Eye care in rural communities: reaching the unreached in Sunderbans
Good health is dependent on having services which are accessible and affordable. The Sunderbans in West Bengal, India, is a conglomeration of 106 islands, 52 of which are inhabited, and the remaining of which are home to India’s famous tigers and the world’s biggest mangroves. Small boats are the main mode of transport.
Sunderbans has the most deprived and marginalised population in India, with more than 40% of households living below the poverty line and 13% officially declared as the poorest of the poor.1
The health infrastructure is dismal and nearly 70% of health services in the Sunderbans is provided by the government (in the public health system). There is a huge shortfall in the number of primary health centres and in the number of people working in the public health system. The general morbidity rate is higher in Sunderbans than in the rest of West Bengal: about half of the children under 5 years are chronically malnourished and women are very vulnerable. The Sunderbans are prone to natural disasters, which further accentuates poor health conditions.
People in the Sunderbans are significantly disadvantaged in terms of eye health: whereas the prevalence of blindness amongst people aged 50 and above in West Bengal is 1.19% (and in India 1.0%), the prevalence of blindness in Sunderbans is 2.1%.
To address these challenges, Sightsavers is implementing the Sunderbans Eye Health Service Strengthening Project supported by Seeing is Believing. The five-year project, which started in September 2013, has recognised that multiple efforts and approaches are needed to address the inequity in eye health experienced by the people of Sunderbans. They have therefore employed various strategies to provide services and access to these remote communities: both by strengthening the existing channels of eye care provision and by creating new ones to provide eye health services in this rural part of West Bengal.
Establishing vision centres
At the core of the project are 17 vision centres at locations where the ‘block’ (or local) government administration has its offices. Refraction, detection of cataract, provision of subsidised spectacles and making appropriate referrals are amongst the services delivered at these centres. People from the local area manage the vision centres after receiving specialised training to ensure a good quality service. The vision centres are linked to hospitals which help patients to make use of free and subsidised services that are available under government schemes, including operations. They are designed within a sustainability framework to ensure delivery of services beyond the life of theproject.
Direct service delivery
As the vision centres gain popularity and acceptance, outreach camps are being held to reach even more remote areas and to focus on the needs of those who get left behind or are more vulnerable, including women and girls, older people, and people with disabilities. Vision assessment and outreach refraction services are also organised in schools, and the aim is to reach 457,000 children. Every child identified with correctable refractive error is offered free spectacles.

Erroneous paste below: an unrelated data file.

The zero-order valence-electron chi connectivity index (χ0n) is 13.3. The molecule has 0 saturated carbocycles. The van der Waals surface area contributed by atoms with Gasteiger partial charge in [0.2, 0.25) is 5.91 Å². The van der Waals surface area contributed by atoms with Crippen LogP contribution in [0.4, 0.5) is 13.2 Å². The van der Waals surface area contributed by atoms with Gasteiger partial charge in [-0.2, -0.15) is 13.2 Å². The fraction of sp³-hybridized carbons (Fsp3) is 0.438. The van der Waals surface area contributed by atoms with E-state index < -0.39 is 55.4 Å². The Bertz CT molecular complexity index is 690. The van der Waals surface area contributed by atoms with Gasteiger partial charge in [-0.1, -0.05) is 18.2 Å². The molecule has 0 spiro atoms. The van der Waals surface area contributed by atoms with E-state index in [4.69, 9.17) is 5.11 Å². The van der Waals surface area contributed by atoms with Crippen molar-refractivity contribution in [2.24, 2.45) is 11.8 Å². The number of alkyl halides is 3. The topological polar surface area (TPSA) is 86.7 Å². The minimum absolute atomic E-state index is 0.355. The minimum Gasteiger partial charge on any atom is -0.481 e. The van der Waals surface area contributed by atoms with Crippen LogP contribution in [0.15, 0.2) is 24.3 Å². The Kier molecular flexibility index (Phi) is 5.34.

Strengthening existing systems
It would be futile to address issues of accessibility while working independently of the government. At present, the sub-divisional government hospitals in Sunderbans are poorly managed, conducting fewer than one hundred cataract operations every year. The project is planning to conduct a facility survey to find out what needs to be done, and where, to enhance the capacity of these hospitals, for example by providing training in cataract management. In addition, 930 government health workers such as accredited social health activists (ASHA) and auxiliary nurse midwives (ANMs) are being trained to help with identifying cataract and creating awareness. The idea is to come alongside the hospitals and work with them to improve services.
While working in the community, one cannot ignore informal health seeking channels. One such channel in Sunderbans is rural medical practitioners (RMPs) or ‘village doctors’. They practise modern medicine without any registration or qualification. However, 62% of outpatients are treated by them.1 The project therefore aims to train 2,520 RMPs in primary eye care and appropriate referral.
Creating new workers and awareness generation
Volunteers from villages are trained to improve eye health awareness and uptake of services locally. They are selected from the groups who are most likely to need eye care: women and young people.
The volunteers are called ‘Health Ambassadors.’ Through them, the project receives credibility, acceptance and reach. A total of 3,814 volunteers will be trained.
Service availability is not enough: people must be aware of services and be motivated to come forward. Through media such as radio, leafl ets, posters, local folk theatre and interactive games the project is trying to make people aware that the service is now available – and that it is accessible and affordable.
Monitoring using GIS technology
Monitoring effectiveness and reach is crucial. With a population as widelydispersed as in the Sunderbans, the use of geographic information system (GIS) technology is indispensable. It has allowed us to record information from the baseline findings (about the need for eye care) on a map. Patient information from vision centres is then plotted on the same map so we can estimate coverage and see how far into the rural areas the vision centres reach. This is helping to ensure good coverage in all respects.